The forest that covered the slopes of Mount Pico de Loro was thick with dense underbrush and slim, swaying trees whose trunks formed a lattice of rough bark and sharp edges. The trunks were almost invisible beneath the shelter of the forest canopy, deeper lines of black obstructing stray beams of moonlight and frustrating the efforts of one Chinese man. Jose Ignacio Paua swung his bolo once more at a particularly stubborn patch of bamboo, then stopped to wipe his brow. Not for the first time that night, the Katipunero mused that the forest was a decidedly unwelcoming place. This was not, however, an observation that deterred him. Paua was a man accustomed to walking where he was not wanted, in places where he was in danger from far worse than an errant branch.
Of course, there was always the chance that something more sinister than a tree was lurking on this mountain. In fact, that was what Paua was counting on.
After a good three hours of stumbling and hacking his way up the mountainside, Paua eventually emerged onto a flat outcropping within sight of the beak-shaped summit which gave the mountain its name. This high above sea level, the night breeze was cold enough to make Paua shiver, and strong enough to make his queue — his long, braided ponytail — dance. For a moment, the Katipunero looked to the east, and fancied he could see all the way to Imus, and the scowling visage of Pantaleon Garcia.
“This is a fool’s errand,” Pantaleon had told him. “You’re chasing after tuba-fueled nightmares, or some oddly shaped shadow.”
“Shadows don’t smoke cigars,” Paua had replied as he mounted his horse. “I’ll be in the area anyway for recruitment. No harm in taking a look.”
“Of course not. Not for you. Not when there’s an adventure to be had.”
That was partly true. At twenty four years old, Paua still had much of the restless energy which had driven him, six years ago, to leave China for the Philippines. But it was more than that. Paua moved to the very edge of the outcropping and took in the sight of his adopted home. To the south, the mountains of Batangas rose above the rolling green countryside; to the north the island of Bataan was just visible over the water. Pantaleon was his friend, but there was no way that anyone who had lived for forty years in this country could fully understand Paua’s hunger to explore it.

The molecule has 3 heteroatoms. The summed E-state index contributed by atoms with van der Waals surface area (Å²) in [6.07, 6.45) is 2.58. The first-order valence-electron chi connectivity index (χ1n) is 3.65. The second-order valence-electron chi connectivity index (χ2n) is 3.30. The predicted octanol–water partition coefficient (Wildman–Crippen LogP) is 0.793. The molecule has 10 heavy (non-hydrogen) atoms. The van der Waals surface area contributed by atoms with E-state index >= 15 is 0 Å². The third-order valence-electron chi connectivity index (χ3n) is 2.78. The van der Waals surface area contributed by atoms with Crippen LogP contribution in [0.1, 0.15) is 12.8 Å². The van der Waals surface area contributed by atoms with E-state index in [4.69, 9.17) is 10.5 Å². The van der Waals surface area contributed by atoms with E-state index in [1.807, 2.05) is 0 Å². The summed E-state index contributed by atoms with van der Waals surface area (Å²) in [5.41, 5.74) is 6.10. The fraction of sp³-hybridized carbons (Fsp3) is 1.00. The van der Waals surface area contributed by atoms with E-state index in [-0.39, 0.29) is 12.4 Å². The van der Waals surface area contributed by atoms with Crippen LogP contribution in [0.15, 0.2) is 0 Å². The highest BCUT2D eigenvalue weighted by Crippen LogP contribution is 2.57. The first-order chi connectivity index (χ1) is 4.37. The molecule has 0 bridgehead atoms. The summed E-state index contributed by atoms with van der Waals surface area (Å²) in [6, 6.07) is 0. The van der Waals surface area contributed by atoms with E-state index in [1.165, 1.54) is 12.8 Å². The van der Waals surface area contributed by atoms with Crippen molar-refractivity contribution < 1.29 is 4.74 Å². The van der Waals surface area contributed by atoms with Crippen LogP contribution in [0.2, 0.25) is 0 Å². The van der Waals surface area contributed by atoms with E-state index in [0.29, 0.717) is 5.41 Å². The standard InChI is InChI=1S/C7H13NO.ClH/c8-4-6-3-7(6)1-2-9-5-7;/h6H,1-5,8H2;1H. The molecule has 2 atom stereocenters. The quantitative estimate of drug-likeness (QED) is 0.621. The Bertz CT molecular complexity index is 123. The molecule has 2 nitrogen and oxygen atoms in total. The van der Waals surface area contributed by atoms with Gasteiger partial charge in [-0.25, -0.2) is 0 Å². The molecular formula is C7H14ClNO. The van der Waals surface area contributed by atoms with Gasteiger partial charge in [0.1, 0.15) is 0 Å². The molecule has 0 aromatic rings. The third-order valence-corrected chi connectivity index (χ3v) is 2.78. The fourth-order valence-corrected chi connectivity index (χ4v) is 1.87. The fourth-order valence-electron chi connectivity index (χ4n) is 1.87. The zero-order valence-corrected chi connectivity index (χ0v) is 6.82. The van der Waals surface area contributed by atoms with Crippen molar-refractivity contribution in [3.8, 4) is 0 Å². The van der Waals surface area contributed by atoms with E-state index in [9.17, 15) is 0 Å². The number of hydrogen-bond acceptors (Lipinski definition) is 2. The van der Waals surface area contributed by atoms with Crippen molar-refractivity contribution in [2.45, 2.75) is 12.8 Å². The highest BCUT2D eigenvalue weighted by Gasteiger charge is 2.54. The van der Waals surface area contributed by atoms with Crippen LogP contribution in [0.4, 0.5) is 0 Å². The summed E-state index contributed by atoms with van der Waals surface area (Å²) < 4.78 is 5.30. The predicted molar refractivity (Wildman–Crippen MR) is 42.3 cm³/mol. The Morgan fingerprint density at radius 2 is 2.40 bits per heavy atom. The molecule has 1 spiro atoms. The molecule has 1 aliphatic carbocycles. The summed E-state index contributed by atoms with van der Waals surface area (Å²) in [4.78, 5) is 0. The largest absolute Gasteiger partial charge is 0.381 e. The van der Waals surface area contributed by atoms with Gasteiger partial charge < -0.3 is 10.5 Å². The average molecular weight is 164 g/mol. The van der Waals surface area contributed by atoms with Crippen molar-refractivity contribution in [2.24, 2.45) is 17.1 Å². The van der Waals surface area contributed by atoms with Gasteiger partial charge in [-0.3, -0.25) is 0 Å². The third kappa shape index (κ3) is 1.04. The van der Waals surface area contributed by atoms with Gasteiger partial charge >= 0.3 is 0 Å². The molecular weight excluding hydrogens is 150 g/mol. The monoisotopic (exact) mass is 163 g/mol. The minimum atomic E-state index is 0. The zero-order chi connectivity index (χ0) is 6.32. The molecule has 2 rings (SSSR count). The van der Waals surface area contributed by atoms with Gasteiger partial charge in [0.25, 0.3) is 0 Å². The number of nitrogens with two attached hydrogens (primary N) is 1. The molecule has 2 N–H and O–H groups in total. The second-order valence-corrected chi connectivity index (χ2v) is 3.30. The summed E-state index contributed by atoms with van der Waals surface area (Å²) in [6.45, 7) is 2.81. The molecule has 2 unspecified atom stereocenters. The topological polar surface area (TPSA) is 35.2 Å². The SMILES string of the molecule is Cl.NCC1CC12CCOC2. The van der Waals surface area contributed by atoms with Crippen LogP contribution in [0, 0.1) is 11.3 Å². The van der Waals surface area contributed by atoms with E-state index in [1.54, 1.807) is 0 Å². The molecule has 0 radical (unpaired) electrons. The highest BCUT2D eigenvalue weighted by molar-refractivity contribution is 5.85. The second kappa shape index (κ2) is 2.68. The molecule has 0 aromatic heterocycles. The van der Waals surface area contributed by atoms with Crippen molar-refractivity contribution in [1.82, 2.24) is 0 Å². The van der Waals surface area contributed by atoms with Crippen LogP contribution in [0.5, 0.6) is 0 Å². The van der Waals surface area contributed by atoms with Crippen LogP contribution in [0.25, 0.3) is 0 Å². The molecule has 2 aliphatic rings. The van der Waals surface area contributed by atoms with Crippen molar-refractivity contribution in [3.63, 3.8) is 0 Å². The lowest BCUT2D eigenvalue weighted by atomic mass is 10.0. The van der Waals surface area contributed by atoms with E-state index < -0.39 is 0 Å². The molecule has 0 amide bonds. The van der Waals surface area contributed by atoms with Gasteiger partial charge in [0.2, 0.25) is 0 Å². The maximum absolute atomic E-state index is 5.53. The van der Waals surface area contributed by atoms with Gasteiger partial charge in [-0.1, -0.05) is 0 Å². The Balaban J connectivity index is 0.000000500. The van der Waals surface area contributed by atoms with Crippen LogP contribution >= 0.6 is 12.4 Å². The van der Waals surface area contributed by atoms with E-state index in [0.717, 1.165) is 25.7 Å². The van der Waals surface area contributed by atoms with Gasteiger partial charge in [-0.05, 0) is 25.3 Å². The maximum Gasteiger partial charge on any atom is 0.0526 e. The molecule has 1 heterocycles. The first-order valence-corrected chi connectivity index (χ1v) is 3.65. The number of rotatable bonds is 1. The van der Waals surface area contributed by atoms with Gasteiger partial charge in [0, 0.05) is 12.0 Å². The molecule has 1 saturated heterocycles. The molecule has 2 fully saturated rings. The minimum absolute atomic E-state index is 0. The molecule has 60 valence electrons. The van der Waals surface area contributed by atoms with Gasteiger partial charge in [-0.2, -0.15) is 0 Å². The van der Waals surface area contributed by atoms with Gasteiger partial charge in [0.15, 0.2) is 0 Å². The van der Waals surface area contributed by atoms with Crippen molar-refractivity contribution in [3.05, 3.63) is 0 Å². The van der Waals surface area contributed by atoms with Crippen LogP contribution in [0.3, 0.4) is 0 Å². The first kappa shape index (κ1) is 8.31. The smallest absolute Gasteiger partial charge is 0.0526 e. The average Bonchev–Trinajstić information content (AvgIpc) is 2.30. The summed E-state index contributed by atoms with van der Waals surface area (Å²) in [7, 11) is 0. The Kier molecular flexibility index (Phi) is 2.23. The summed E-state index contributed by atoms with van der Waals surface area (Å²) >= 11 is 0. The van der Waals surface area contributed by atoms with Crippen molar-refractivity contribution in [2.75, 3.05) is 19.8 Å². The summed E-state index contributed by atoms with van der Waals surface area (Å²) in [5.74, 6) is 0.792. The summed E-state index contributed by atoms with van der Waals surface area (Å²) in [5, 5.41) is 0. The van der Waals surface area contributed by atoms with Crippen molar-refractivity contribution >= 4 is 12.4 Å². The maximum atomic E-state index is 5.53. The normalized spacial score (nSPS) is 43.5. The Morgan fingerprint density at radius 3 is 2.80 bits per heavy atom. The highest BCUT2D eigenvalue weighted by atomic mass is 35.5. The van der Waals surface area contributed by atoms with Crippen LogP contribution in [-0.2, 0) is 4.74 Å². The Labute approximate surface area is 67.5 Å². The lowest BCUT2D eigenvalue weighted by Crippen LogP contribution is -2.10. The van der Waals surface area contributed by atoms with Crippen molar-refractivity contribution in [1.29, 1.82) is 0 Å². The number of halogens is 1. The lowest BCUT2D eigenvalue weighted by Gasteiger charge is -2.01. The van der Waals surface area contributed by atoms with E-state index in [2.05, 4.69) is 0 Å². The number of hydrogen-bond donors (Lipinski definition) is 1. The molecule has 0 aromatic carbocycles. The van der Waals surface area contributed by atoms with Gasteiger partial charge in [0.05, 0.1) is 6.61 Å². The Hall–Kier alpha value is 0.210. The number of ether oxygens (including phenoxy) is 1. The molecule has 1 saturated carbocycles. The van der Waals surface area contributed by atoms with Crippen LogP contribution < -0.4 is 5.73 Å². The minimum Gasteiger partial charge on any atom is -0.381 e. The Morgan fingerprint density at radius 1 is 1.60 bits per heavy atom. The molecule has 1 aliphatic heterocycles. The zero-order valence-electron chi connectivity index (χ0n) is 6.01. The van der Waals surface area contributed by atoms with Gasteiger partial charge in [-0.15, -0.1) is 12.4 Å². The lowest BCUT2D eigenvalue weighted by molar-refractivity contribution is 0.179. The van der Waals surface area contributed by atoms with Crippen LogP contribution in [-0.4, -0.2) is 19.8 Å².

It was only when Paua reluctantly tore himself away from the view that he realized that he was not alone. A man in dark red clothes leaned against one of the taller trees, a somewhat twisted looking plant with round, low-hanging leaves. The overhanging branches kept most of the man’s face in shadow, but Paua could see enough to identify him as Chinese.
“Are you lost, neighbor?” said the man in red. “You’re a long way from home.”
When Paua made no reply, the other man moved out of the shade of the tree. As the man moved closer, Paua scrutinized his face carefully under the moonlight.
“I could show you the way back down the mountain,” said the man in red. His face was round and ruddy, his smile open and guileless. “I’m on my way back down myself.”
“Oh, I remember you now,” said Paua in Hokkien. “That’s clever.”
The man in red stopped, his expression darkening. “I’m sorry, I did not quite hear you.”
“I was commending you on your ingenuity,” Paua said, shifting back to Tagalog. “I figured it would be difficult to try your usual trick, given that none of my relations would be anywhere near Cavite, let alone this mountain. Taking the face of an almost forgotten cousin and assuming the role of a helpful stranger… that was unexpected.”
The man in red drew a large cigar from his pocket, and placed it between his lips. The tip of the cigar flared, and in that instant the man vanished. In his stead hulked a gangly figure that easily topped seven feet, its arms so long that one hairy hand was at the level of its knobby knees. The other hand still held the cigar, and against the backdrop of the night sky, the dull red light cast the figure’s equine head into relief.
“A hunter.” The Tikbalang’s sigh sounded like a horse’s nicker. “Hunters make for such poor sport. As you will, then. Shall it be salt first? One of your Christian beads? Or simply the business end of your blade?”
“What? No, no.” Paua slowly returned the bolo to the sheath which hung from his waist. “I’m not here to hurt you.”
The Tikbalang whinnied, and gave its head a shake, its long mane trailing behind like a coarse and tangled pennant. “Let us presume for a moment that your intentions have any bearing on what actually happens this night. Why are you here then, banyaga?”
Paua felt a rush of anger, but fought it down. One did not begin a courtship with threats and bombast. Instead Paua forced a smile and said: “I’m here to recruit you.”